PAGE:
Student Group Excellent Work(Japan)
“Silent Spring”
11th Grade, Kobe School for the Blind and Visually Impaired
Misato Watanabe

“In order to prepare for college entrance exams, the lessons will be taught with more emphasis on regular printed writing. However, Braille will come in handy after the exam so please don’t give up on it. Think carefully on this over spring vacation. Ultimately, you all are the ones who will make the final decision.”
My teacher’s voice resonated in the Hitomi classroom, where visually impaired students receive educational counseling. My class took a mock exam in Braille for the first time in the 3rd term of our sophomore year. The result showed that it would be difficult for us to take entrance exams in Braille. The teachers held several meetings. We students compared our reading speeds and technical skills in both regular writing and Braille, and we all discussed which one should be used in the exams.
When my eyesight became weak as a result of an illness, it was initially much worse than it is now. In learning Braille, I was really happy to know that I could read again. I wanted to go to college, and made up my mind to take the entrance exam in Braille. Since last year, I’ve been forcing myself into a situation where all of the materials around me, including textbooks and notes, are in Braille so that I can master it. When I read out loud during a lesson, I know my classmates were irritated by my clumsy reading. It frustrated me, but I held my temper and followed the dots with my finger, and my desire to read Braille quickly only grew. The past three years have been all about Braille, but I still try to read regular text with my left eye which has not lost its central visual field. I ran out of time during the mock exam in Braille and didn’t score well. I did not know what to do.
Braille or regular writing... In addition to our usual study materials, this was a heavy assignment to give us just before the spring vacation preceding our junior year. This was a time that was supposed to be full of hope. I planned to plant my seed of hope and begin to water it during spring vacation. It would grow during my junior and senior years, and the flowers would bloom in time for graduation. That was how I saw my future. But the difficulty of reading and writing caused by an acquired visual impairment was like a mean north wind trying to block the spring breeze from raising the sprouts of hope. I sat behind my desk idly and let time pass.
Until I was afflicted with an illness and the complications weakened my sight, my dream was to be always surrounded by books. I still love the smell of books in libraries and studies. I also loved to learn new Kanji (Chinese characters) and people used to call me a “Kanji-holic.” I was excited to see seasonal words and difficult Kanji compiled in the “Saiji-ki” (a book of seasonal words for making Haiku). I was always confident to score the highest in the class on a Kanji test. That was who I was, but the illness took the joy of reading away from me. At thirteen, I was completely heartbroken. Soon after that I transferred to a school for the visually impaired and started to learn Braille. I did not give up on it no matter how difficult it was, thanks to the enthusiasm of my teachers and the pleasure of acquiring new writing skills. It was a great joy to learn Braille and to be able to “read” again, even if the process was slow. My dreams and hopes of going to collage grew. All I wanted was to be able to read faster so I could pass the entrance exam. But the period of winter-like hardship continued. The result of the mock exam I took in Braille was disastrous. I was losing hope. It seemed impossible to “think carefully” on this subject.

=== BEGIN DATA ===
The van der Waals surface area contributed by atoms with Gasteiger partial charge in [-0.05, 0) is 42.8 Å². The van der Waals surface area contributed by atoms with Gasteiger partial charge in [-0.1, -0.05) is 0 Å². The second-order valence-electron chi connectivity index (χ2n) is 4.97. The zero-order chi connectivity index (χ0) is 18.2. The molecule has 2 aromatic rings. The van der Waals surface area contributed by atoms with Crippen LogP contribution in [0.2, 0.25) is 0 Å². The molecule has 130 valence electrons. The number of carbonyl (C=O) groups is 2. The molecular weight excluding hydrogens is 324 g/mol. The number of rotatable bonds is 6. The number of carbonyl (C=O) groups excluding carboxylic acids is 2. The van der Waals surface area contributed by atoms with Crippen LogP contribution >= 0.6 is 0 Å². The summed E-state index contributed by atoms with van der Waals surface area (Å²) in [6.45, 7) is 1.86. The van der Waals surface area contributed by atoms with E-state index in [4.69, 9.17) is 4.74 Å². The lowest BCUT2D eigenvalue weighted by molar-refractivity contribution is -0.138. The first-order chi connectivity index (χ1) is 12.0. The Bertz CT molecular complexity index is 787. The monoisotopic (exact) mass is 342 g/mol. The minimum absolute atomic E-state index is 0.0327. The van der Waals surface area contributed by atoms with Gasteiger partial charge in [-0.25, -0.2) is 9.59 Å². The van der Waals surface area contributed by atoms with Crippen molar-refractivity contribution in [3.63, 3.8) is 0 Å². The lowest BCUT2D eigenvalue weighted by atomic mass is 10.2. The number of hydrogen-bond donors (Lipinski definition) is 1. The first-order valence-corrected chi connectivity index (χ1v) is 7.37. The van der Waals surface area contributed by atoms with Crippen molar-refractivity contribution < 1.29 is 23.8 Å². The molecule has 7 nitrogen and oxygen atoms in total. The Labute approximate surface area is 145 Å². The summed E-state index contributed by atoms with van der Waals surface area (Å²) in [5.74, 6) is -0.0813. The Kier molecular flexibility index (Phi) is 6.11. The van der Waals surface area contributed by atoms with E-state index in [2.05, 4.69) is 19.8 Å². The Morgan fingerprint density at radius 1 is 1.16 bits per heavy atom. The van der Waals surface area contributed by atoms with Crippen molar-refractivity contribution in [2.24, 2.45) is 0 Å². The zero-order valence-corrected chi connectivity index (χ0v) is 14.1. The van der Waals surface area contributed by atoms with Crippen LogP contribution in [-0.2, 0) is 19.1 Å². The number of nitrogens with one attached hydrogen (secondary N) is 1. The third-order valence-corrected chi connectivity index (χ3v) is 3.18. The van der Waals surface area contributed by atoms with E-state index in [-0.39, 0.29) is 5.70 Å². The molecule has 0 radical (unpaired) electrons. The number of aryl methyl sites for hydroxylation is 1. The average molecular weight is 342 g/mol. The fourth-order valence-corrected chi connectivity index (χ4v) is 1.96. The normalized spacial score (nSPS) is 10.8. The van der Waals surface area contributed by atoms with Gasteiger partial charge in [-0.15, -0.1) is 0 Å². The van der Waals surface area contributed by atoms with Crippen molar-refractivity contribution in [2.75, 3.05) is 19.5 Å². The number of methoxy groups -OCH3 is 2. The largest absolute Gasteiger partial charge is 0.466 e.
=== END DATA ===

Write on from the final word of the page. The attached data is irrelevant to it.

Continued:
Thinking would not lead me to the answer. The world of Braille, a world in which letters can be read in the dark simply by touching them, is all new to me. Regular writing in Japanese is very unique. It is beautiful when written. After my eyesight became weak, I read Tanka and Haiku poems using Braille and then conjured the Kanji in my mind to let my imagination run free. This is my new way of enjoying poetry. I do not want to forget the Kanji, Hiragana and Katakana letters that I love so much. I cannot choose between Braille and regular writing. I may be greedy, but I want to use both. I want to have words and phrases resonate deeply in my eyes, on my fingers, and in my soul. How can I do that? I could not do anything during that spring vacation. It was my “silent spring.”
After spring vacation, I advanced to the junior year. On the first day of school, my homeroom teacher asked, “Have you decided on Braille or regular writing?”
I knew he would ask, but I had not made up my mind. What should I do...? Before I could think, my mouth was moving.
“I will take the lessons in the examination subjects in regular writing, and other subjects in Braille,” I said.
Oh, no! I said both, instead of choosing one... I even surprised myself. I am indeed addicted to letters. Japanese offers two ways of writing in one language. I will continue my studies in both. I am frustrated that I cannot read as fast as I want to, but I think I still have some potential to improve my reading techniques. Sailing in a sea of Braille for 3 years was a long and hard journey. I guess it would be a waste to give up now and let the young bud die. The bud of my hope endured the north wind and grew strong. It may grow even more, nourished by my struggles. I have faith that spring will come and the flowers of my hopes and dreams will blossom as I slide my finger along the dots.


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